Brussels urged to prepare contingency plan for UK trade war

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Leading EU member states are pressing Brussels to draw up tough retaliatory measures should the UK carry out its threat to suspend trading arrangements for Northern Ireland enshrined in the Brexit deal.

Representatives of five member states on Monday met European Commission vice-president Maros Sefcovic, the EU Brexit negotiator, to demand he come up with contingency plans for a possible trade war, diplomats have told the Financial Times.

France, Germany and the Netherlands, a traditional UK ally, were the most vocal, supported by Italy and Spain, the diplomats added.

Among the options being discussed in EU capitals are curbing UK access to the bloc’s energy supplies, imposing tariffs on British exports, or in extreme circumstances terminating the trade agreement between the two sides.

UK Brexit minister Lord David Frost on Tuesday warned that London could seek to suspend much of the Northern Ireland protocol, the part of the withdrawal agreement that sets out the region’s trading arrangements since Britain left the EU.

The protocol mandates customs and regulatory checks on goods going from Great Britain to Northern Ireland that took effect in January, and these arrangements have become a bitter source of dispute between the two sides.

By invoking Article 16 of the protocol, the UK could disregard many of its requirements, but the EU would be expected to retaliate in such circumstances.

One diplomat said EU capitals wanted the commission to draw up a “legally sound, proportionate and robust response”.

Under the Brexit deal, the UK agreed to allow Northern Ireland to remain in the EU single market for goods to avert a hard border on the island of Ireland.

Sefcovic on Wednesday proposed changes to the protocol, including scrapping many of the checks on foods going from Great Britain to the region, in an effort to resolve the dispute with the UK.

But EU member states fear the UK, after demanding a fundamental rewrite of the protocol, will reject the bloc’s proposals and instead trigger Article 16.

“There’s a significant chance that Frost will say ‘We want the moon,’” said another diplomat, adding that the UK Brexit minister might try to get rid of the Northern Ireland protocol altogether.

“Frost knows he’s playing with fire. But when you play with fire, you get burnt. The EU has a broad palette of options for hitting back at the UK: for example, energy supplies.”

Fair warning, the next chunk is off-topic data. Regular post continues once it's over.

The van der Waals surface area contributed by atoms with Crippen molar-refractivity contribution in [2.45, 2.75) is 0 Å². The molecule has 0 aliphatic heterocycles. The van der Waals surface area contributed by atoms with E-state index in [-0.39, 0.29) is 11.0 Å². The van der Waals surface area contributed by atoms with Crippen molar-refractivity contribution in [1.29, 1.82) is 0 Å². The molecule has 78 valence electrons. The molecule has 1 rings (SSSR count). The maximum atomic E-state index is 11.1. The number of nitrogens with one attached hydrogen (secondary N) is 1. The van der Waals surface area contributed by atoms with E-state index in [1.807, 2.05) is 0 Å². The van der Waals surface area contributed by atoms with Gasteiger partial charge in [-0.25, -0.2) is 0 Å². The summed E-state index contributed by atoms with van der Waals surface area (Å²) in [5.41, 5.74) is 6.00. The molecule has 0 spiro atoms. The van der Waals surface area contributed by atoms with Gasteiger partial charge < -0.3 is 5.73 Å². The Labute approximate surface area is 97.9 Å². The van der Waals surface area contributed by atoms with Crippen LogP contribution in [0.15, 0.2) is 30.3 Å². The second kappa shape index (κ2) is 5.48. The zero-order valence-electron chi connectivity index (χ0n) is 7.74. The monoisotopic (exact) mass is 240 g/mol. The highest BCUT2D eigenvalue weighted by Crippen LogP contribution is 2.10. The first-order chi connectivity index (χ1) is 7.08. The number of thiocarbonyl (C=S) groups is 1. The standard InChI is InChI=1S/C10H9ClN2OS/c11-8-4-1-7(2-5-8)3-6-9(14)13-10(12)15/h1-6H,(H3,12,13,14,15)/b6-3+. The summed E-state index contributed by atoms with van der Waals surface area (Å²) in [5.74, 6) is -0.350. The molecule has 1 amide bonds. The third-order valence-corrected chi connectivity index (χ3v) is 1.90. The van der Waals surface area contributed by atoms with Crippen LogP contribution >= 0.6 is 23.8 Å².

The UK relies on undersea cables and pipelines connecting it with the EU for up to 10 per cent of its electricity supplies and 12 per cent of its gas. France has already threatened to shut off its 2 gigawatt electricity cable to the UK in a separate dispute over post-Brexit fishing rights.

Frost travels to Brussels on Friday for talks with Sefcovic, with both sides far apart on the crucial issue of whether the European Court of Justice should continue to play a role in overseeing the Northern Ireland protocol.

UK health secretary Sajid Javid said “there should not be a role for the ECJ in any part of the UK”. Frost, however, has left himself some leeway, saying the issue was not a “red line”.

Neither side has so far shown any appetite for adopting a possible compromise legal solution similar to the one used in bilateral treaties signed by the EU with neighbours such as Ukraine.

Under that model, proceedings first go to an arbitration panel, while the ECJ would continue to issue binding opinions on matters of EU law.

“What stands in the way of progress is the politics,” said Anton Spisak, a former UK adviser on Brexit. “Substantive solutions require changes to the text of the protocol, which the EU says it cannot do, while the UK says it won’t agree to anything less.”

If the UK triggered Article 16, there would be a month of talks between the two sides after which the EU could retaliate with “proportionate” countermeasures, pending a ruling by an independent arbitrator.

Measures by the EU could include tariffs on UK exports such as cars. Simply increasing EU checks already allowed on British goods moving across the English channel could lead to huge congestion.

The EU could ultimately terminate its trade and co-operation agreement, which guarantees tariff-free trade with the UK, with a year’s notice.

“The EU would take a close look at possible countermeasures along the whole EU-UK co-operation landscape, including the TCA,” said another diplomat.

Sefcovic told the Financial Times in an interview on Wednesday that he preferred a “constructive path” with the UK.

“This week is not about Article 16, to be honest, it is about the proposals. And I trust Lord Frost and the UK government will see the huge merit in what we are putting on the table,” he added.

Sefcovic said he was open to different solutions when he meets Frost on Friday but added: “This process cannot go on forever.”

He warned British intransigence was blocking collaboration with the EU in fields such as defence and foreign policy.

Sefcovic said the EU saw the withdrawal agreement and the trade and co-operation accord as a “baseline” from which to build a wider relationship.

“The question is why enter into any new deals with the UK, if two such important agreements . . . are not respected?” he added. “That is to be honest quite a fundamental issue. I thought with such a country like the UK we would never have this discussion. Once you sign a deal you respect it.”

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